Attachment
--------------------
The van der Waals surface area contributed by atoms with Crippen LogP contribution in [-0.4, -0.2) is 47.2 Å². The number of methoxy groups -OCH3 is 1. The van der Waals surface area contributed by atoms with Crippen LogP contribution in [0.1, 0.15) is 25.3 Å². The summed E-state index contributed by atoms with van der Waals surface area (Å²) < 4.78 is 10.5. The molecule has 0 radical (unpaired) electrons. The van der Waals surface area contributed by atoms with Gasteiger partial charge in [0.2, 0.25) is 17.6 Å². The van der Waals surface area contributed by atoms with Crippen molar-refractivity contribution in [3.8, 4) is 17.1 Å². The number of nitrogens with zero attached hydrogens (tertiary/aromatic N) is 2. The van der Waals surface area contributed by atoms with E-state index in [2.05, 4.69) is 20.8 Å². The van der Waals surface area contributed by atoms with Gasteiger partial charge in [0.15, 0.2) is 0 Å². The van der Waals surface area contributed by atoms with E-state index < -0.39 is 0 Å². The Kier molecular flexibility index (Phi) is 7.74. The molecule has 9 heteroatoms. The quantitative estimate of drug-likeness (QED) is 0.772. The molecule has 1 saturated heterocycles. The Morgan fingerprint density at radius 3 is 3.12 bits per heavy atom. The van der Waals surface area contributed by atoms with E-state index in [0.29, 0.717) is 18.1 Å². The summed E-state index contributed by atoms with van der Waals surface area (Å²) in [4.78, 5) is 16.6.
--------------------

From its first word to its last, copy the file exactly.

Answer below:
The van der Waals surface area contributed by atoms with Crippen LogP contribution in [-0.4, -0.2) is 47.2 Å². The number of methoxy groups -OCH3 is 1. The van der Waals surface area contributed by atoms with Crippen LogP contribution in [0.1, 0.15) is 25.3 Å². The summed E-state index contributed by atoms with van der Waals surface area (Å²) < 4.78 is 10.5. The molecule has 0 radical (unpaired) electrons. The van der Waals surface area contributed by atoms with Gasteiger partial charge in [0.2, 0.25) is 17.6 Å². The van der Waals surface area contributed by atoms with Crippen molar-refractivity contribution in [3.8, 4) is 17.1 Å². The number of nitrogens with zero attached hydrogens (tertiary/aromatic N) is 2. The van der Waals surface area contributed by atoms with E-state index in [2.05, 4.69) is 20.8 Å². The van der Waals surface area contributed by atoms with Gasteiger partial charge in [0.15, 0.2) is 0 Å². The van der Waals surface area contributed by atoms with E-state index < -0.39 is 0 Å². The Kier molecular flexibility index (Phi) is 7.74. The molecule has 9 heteroatoms. The quantitative estimate of drug-likeness (QED) is 0.772. The molecule has 1 saturated heterocycles. The Morgan fingerprint density at radius 3 is 3.12 bits per heavy atom. The van der Waals surface area contributed by atoms with E-state index in [0.29, 0.717) is 18.1 Å². The summed E-state index contributed by atoms with van der Waals surface area (Å²) in [4.78, 5) is 16.6.